At this point, I will refer to the variances in constant currency. Labor and fringe-benefit expenses were $589 million, 6% higher than last year. This was mostly the result of higher expenses, partly offset by lower incentive compensation. We finished 2017 with the pension tailwind of $30 million versus the prior year.

As the discount rate finished at 3.51% at December 31, pension expense will be a headwind of around $50 million in 2018 versus 2017 on a year-over-year basis. In addition, pursuant to a new accounting GAAP on pensions starting in January, only current service cost will be accounted for in labor and fringe-benefit expenses, and all other components of pension expense will be reclassified in a separate caption called "net periodic benefit income" or cost excluding current service cost below operating income. Purchased services and material expenses were $473 million, 13% higher than last year. This was mostly the result of higher trucking and transload expenses, higher material and repair costs, and lower credits driven by our capital program.

Fuel expense came in at $379 million, or 27% higher than last year. Higher fuel prices accounted for roughly a $60 million increase, while higher volumes was an $8 million unfavorable variance versus 2017. Fuel productivity was unfavorable by 1.7% in the quarter versus last year, driven by commodity mix and lower velocity, but was essentially flat for the year. Depreciation stood at $316 million, 4% higher than last year.

This was mostly a function of net-asset additions. Equipment rents were up 18% versus last year, driven by increased car-hire expenses. Finally, casualty and other costs were $120 million, which was 12% higher than last year, mainly driven by an insurance recovery claim recorded in the fourth quarter of 2017. Let me now turn to our full-year results on Page 15.

We completed 2017 with revenue slightly above $13 billion, over $1 billion, or 8% higher, than 2016. Our operating expenses, at around $7.5 billion, were 11% higher than last year, producing a 5% increase in operating income versus 2016. The operating ratio stood at 57.4%, 150 basis points higher than last year. Higher fuel prices accounted for 90 basis points of this increase.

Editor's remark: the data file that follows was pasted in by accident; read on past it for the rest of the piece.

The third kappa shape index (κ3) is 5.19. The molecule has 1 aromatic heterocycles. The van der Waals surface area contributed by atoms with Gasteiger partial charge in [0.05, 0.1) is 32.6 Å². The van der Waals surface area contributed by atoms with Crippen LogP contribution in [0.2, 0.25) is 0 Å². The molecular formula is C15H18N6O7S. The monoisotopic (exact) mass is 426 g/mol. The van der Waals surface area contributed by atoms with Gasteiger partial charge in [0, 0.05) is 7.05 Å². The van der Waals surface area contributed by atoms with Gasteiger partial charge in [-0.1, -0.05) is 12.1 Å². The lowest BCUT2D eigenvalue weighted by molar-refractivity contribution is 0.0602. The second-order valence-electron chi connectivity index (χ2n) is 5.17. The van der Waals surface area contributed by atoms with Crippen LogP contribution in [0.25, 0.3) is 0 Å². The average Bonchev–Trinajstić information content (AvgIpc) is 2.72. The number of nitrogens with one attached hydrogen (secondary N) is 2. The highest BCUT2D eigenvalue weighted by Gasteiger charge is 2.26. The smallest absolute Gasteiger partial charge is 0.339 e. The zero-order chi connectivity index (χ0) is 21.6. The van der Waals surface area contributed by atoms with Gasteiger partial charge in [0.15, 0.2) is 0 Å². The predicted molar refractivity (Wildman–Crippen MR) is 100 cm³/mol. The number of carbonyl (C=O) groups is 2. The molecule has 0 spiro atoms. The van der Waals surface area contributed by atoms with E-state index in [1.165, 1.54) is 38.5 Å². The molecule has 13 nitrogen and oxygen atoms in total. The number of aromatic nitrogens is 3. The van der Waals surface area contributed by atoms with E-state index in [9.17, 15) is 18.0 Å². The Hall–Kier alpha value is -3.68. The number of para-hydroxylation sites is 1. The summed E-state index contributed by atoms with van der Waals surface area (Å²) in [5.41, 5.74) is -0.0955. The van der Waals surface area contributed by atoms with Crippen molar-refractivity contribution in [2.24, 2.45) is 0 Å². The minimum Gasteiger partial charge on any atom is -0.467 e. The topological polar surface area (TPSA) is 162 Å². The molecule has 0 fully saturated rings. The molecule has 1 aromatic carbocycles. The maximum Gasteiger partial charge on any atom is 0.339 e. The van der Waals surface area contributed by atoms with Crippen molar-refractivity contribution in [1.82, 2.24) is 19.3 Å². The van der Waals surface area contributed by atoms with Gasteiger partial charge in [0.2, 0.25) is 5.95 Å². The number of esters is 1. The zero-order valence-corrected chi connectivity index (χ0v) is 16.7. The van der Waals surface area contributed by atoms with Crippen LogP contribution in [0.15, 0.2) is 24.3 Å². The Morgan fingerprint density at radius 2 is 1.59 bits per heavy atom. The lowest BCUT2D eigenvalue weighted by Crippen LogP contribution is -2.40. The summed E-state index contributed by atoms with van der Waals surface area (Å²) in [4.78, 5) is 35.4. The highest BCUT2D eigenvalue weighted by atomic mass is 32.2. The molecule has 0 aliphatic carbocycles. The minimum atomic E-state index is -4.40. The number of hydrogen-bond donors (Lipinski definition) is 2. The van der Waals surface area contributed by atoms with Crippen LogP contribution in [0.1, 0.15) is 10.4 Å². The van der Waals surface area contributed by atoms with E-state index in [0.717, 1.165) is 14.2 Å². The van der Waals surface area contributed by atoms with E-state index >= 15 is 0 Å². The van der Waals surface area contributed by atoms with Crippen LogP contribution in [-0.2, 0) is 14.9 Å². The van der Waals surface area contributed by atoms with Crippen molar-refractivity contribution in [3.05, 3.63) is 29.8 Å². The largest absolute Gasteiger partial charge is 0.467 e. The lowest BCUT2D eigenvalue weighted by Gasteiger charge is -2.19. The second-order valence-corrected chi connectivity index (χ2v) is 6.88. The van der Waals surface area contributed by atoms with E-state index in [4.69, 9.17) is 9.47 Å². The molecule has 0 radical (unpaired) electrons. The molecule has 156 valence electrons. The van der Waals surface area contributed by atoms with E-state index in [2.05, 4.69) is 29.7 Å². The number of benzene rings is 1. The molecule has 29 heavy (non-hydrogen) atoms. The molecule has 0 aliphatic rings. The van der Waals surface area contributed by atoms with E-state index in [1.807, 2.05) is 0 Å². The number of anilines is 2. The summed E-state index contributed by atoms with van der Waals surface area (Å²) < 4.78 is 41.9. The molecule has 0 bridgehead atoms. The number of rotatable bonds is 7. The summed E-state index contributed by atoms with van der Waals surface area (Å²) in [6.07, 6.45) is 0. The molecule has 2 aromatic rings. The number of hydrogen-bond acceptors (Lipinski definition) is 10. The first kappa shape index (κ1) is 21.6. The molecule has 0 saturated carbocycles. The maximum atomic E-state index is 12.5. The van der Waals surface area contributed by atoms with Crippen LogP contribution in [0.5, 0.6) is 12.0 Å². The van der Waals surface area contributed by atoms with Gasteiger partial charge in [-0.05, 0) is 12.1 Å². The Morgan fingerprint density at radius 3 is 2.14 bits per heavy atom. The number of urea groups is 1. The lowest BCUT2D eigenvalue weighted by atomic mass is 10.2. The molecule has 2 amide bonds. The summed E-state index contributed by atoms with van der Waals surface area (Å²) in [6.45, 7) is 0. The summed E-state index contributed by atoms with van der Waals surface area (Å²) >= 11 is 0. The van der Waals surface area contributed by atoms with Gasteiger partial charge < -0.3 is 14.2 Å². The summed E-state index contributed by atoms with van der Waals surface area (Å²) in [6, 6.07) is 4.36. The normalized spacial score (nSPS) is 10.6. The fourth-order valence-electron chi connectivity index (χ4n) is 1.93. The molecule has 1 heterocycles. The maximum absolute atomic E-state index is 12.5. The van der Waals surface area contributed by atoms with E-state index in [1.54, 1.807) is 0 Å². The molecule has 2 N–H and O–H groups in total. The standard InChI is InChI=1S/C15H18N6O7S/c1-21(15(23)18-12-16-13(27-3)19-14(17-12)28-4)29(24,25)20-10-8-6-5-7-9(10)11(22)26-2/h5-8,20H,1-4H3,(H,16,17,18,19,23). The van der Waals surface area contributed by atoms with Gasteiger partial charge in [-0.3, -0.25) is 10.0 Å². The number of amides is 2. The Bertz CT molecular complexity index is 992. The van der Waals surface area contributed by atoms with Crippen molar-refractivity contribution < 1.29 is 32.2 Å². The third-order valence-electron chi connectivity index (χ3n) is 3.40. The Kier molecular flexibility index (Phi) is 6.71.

Net income was up 51%, just shy of $5.5 billion. Excluding the impact of the one-time line sale in 2016 and income tax adjustments in both years, including the U.S. tax reform in 2017, adjusted diluted EPS for 2017 came in at $4.99, up 9% versus 2016. This is quite a performance in a strong volume growth environment.

Now moving to free cash flow on Page 16, for the full year 2017 we generated $2.778 million of free cash flow, which is $258 million, or 10% higher, than in the prior year. This was mostly driven by improvements in net income and favorable working capital, partly offset by higher cash taxes. Our capital expenditures finished roughly at our increased budget of $2.7 billion, and our balance sheet remains strong, with debt and leverage ratios well within our guideline. Finally, let me turn to our 2018 financial outlook on Page 17.

As the demand environment remains solid, we continue to be optimistic with regards to CN's prospects for the year. While we expect volume growth in 2018, we are continuing to experience some volatility in a number of commodity sectors. North American economic conditions should remain supportive, with continued favorable consumer confidence supporting growth in many sectors. While energy markets -- mainly frac sand, crude, and steel -- have demonstrated strong growth in 2017, we would expect more moderate growth this year.

In addition, we are assuming the Canadian-to-U.S. dollar exchange rate to be approximately $0.80 and fuel prices to be in the range of 60 to 70 U.S. dollar per barrel WTI. Finally, our effective tax rate should be around 25% for the year, versus 26% in 2017.